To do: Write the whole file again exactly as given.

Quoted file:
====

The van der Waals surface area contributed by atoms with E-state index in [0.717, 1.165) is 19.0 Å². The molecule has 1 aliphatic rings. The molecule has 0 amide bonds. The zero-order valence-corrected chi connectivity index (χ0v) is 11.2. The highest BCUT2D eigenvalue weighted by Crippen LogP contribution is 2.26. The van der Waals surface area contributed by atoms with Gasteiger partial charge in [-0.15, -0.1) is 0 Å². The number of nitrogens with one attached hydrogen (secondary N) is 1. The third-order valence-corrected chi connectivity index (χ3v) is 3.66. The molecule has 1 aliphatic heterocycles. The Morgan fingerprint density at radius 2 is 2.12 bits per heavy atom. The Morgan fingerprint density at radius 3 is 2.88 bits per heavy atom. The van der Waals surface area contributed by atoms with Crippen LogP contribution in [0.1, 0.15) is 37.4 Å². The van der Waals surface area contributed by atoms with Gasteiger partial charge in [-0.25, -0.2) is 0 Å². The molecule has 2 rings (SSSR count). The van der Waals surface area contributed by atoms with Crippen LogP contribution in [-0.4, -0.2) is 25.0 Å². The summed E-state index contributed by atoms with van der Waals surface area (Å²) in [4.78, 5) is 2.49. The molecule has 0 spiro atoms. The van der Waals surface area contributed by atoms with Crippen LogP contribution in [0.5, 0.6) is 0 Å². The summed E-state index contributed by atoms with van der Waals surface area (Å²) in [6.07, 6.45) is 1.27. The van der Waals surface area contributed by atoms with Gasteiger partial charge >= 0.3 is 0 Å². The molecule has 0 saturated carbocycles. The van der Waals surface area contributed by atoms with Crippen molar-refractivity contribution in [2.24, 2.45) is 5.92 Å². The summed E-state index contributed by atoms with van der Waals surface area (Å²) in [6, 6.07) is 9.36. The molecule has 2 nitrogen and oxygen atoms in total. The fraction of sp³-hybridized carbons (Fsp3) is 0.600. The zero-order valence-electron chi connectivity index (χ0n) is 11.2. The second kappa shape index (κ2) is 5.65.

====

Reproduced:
The van der Waals surface area contributed by atoms with E-state index in [0.717, 1.165) is 19.0 Å². The molecule has 1 aliphatic rings. The molecule has 0 amide bonds. The zero-order valence-corrected chi connectivity index (χ0v) is 11.2. The highest BCUT2D eigenvalue weighted by Crippen LogP contribution is 2.26. The van der Waals surface area contributed by atoms with Gasteiger partial charge in [-0.15, -0.1) is 0 Å². The number of nitrogens with one attached hydrogen (secondary N) is 1. The third-order valence-corrected chi connectivity index (χ3v) is 3.66. The molecule has 1 aliphatic heterocycles. The Morgan fingerprint density at radius 2 is 2.12 bits per heavy atom. The Morgan fingerprint density at radius 3 is 2.88 bits per heavy atom. The van der Waals surface area contributed by atoms with Crippen LogP contribution in [0.1, 0.15) is 37.4 Å². The van der Waals surface area contributed by atoms with Gasteiger partial charge in [-0.25, -0.2) is 0 Å². The molecule has 2 rings (SSSR count). The van der Waals surface area contributed by atoms with Crippen LogP contribution in [-0.4, -0.2) is 25.0 Å². The summed E-state index contributed by atoms with van der Waals surface area (Å²) in [4.78, 5) is 2.49. The molecule has 0 spiro atoms. The van der Waals surface area contributed by atoms with Crippen LogP contribution in [0.5, 0.6) is 0 Å². The summed E-state index contributed by atoms with van der Waals surface area (Å²) in [6.07, 6.45) is 1.27. The van der Waals surface area contributed by atoms with Gasteiger partial charge >= 0.3 is 0 Å². The molecule has 0 saturated carbocycles. The van der Waals surface area contributed by atoms with Crippen molar-refractivity contribution in [2.24, 2.45) is 5.92 Å². The summed E-state index contributed by atoms with van der Waals surface area (Å²) in [6, 6.07) is 9.36. The molecule has 2 nitrogen and oxygen atoms in total. The fraction of sp³-hybridized carbons (Fsp3) is 0.600. The zero-order valence-electron chi connectivity index (χ0n) is 11.2. The second kappa shape index (κ2) is 5.65.